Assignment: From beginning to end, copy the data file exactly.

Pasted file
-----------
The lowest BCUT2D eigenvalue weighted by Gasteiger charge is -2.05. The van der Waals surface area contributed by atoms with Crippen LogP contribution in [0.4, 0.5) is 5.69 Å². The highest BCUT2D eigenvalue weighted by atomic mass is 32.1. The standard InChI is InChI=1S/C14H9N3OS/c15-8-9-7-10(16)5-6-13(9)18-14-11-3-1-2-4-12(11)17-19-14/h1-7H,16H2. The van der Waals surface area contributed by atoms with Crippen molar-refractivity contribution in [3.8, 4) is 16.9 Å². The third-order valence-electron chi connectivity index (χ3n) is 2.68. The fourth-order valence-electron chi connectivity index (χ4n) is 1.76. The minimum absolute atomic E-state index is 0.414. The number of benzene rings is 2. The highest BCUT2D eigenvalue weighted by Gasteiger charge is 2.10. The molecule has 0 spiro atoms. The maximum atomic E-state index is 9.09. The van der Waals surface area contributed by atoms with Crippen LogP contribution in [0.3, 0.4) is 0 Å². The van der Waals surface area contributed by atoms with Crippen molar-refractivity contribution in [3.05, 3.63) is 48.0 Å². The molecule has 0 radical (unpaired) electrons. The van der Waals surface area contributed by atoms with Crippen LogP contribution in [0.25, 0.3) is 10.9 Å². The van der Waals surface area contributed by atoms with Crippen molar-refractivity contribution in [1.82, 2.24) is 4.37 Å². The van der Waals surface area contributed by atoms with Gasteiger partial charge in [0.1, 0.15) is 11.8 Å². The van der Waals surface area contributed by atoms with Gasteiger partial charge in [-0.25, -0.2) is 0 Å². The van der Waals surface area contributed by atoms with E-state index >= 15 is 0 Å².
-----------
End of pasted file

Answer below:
The lowest BCUT2D eigenvalue weighted by Gasteiger charge is -2.05. The van der Waals surface area contributed by atoms with Crippen LogP contribution in [0.4, 0.5) is 5.69 Å². The highest BCUT2D eigenvalue weighted by atomic mass is 32.1. The standard InChI is InChI=1S/C14H9N3OS/c15-8-9-7-10(16)5-6-13(9)18-14-11-3-1-2-4-12(11)17-19-14/h1-7H,16H2. The van der Waals surface area contributed by atoms with Crippen molar-refractivity contribution in [3.8, 4) is 16.9 Å². The third-order valence-electron chi connectivity index (χ3n) is 2.68. The fourth-order valence-electron chi connectivity index (χ4n) is 1.76. The minimum absolute atomic E-state index is 0.414. The number of benzene rings is 2. The highest BCUT2D eigenvalue weighted by Gasteiger charge is 2.10. The molecule has 0 spiro atoms. The maximum atomic E-state index is 9.09. The van der Waals surface area contributed by atoms with Crippen LogP contribution in [0.3, 0.4) is 0 Å². The van der Waals surface area contributed by atoms with Crippen molar-refractivity contribution in [3.05, 3.63) is 48.0 Å². The molecule has 0 radical (unpaired) electrons. The van der Waals surface area contributed by atoms with Crippen LogP contribution in [0.25, 0.3) is 10.9 Å². The van der Waals surface area contributed by atoms with Crippen molar-refractivity contribution in [1.82, 2.24) is 4.37 Å². The van der Waals surface area contributed by atoms with Gasteiger partial charge in [0.1, 0.15) is 11.8 Å². The van der Waals surface area contributed by atoms with Gasteiger partial charge in [-0.25, -0.2) is 0 Å². The van der Waals surface area contributed by atoms with E-state index >= 15 is 0 Å².